This plot shows the intensity of emission of light associated with sodium atoms in the vicinity of Mercury. The observations were made with the Ultraviolet and Visible Spectrometer (UVVS) section of the Mercury Atmospheric and Surface Composition Spectrometer (MASCS). The intensity (up to 40 kiloRayleighs) indicates the relative abundance of material, in this case sodium atoms, along the observational line of sight back to the spacecraft. While sodium from Mercury has been observed with Earth-based telescopes, this is the highest-spatial-resolution image ever made. The geometry and observing circumstances have to be disentangled to infer the true spatial distribution, but the observations do confirm a north-south asymmetry that has previously been observed in ground-based sodium images.
The sodium emission is at 589 nm (in the visible part of the spectrum and the same wavelength, or color, as in sodium lamps and street lights on Earth). Because sodium atoms have intense emission, they are easy to detect, and this makes sodium a good tracer for other volatile elements in Mercury's exosphere.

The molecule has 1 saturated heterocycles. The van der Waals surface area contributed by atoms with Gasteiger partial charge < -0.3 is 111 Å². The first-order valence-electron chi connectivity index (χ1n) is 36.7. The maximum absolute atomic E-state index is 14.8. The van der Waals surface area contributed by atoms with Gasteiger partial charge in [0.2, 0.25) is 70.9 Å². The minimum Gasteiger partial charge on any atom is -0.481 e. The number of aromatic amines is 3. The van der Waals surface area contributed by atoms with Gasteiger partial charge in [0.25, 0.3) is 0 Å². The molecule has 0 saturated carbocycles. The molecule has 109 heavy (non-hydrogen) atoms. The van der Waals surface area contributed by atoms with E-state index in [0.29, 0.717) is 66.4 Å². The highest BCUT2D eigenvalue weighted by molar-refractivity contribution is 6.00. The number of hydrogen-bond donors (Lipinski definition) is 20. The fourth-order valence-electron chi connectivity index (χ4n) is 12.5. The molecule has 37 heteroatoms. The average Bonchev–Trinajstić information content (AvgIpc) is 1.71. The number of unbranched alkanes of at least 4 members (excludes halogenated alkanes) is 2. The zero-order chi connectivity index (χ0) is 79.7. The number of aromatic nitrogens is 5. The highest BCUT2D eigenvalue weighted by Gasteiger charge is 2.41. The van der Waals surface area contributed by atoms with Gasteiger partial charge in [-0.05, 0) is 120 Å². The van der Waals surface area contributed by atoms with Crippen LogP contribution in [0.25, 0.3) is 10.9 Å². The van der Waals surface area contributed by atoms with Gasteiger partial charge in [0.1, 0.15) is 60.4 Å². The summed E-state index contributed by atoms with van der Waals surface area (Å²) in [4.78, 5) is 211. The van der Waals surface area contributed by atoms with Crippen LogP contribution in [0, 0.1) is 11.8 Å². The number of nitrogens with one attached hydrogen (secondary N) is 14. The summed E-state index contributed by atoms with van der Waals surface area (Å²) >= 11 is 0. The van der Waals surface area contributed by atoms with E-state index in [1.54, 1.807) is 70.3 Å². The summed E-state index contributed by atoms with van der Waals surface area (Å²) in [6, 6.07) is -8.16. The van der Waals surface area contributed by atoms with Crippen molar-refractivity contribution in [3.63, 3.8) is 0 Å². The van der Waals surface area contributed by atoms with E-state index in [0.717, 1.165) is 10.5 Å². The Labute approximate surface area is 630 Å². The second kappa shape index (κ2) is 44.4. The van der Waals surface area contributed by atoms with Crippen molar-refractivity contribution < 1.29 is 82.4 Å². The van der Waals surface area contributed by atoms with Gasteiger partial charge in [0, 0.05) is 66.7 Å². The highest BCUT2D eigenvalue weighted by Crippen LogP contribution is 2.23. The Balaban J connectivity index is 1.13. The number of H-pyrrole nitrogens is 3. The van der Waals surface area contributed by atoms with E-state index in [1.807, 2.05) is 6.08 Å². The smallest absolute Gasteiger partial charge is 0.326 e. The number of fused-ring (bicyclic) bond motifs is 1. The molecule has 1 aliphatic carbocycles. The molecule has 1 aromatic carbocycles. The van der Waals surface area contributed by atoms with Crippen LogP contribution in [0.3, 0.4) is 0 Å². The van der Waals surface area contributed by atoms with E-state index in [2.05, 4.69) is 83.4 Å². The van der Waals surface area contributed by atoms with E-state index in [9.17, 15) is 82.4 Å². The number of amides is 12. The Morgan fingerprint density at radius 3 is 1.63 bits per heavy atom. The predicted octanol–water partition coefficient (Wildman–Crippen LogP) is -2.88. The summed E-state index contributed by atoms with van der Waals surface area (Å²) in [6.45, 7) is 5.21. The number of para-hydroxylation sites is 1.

These images are from MESSENGER, a NASA Discovery mission to conduct the first orbital study of the innermost planet, Mercury. For information regarding the use of images, see the MESSENGER image use policy .
|Instrument||Mercury Atmospheric and Surface Composition Spectrometer (MASCS)|
|Extra Keywords||Atmosphere, Color, Ultraviolet|
|Date in Caption|
|Image Credit||NASA/University of Colorado/Johns Hopkins University Applied Physics Laboratory/Carnegie Institution of Washington|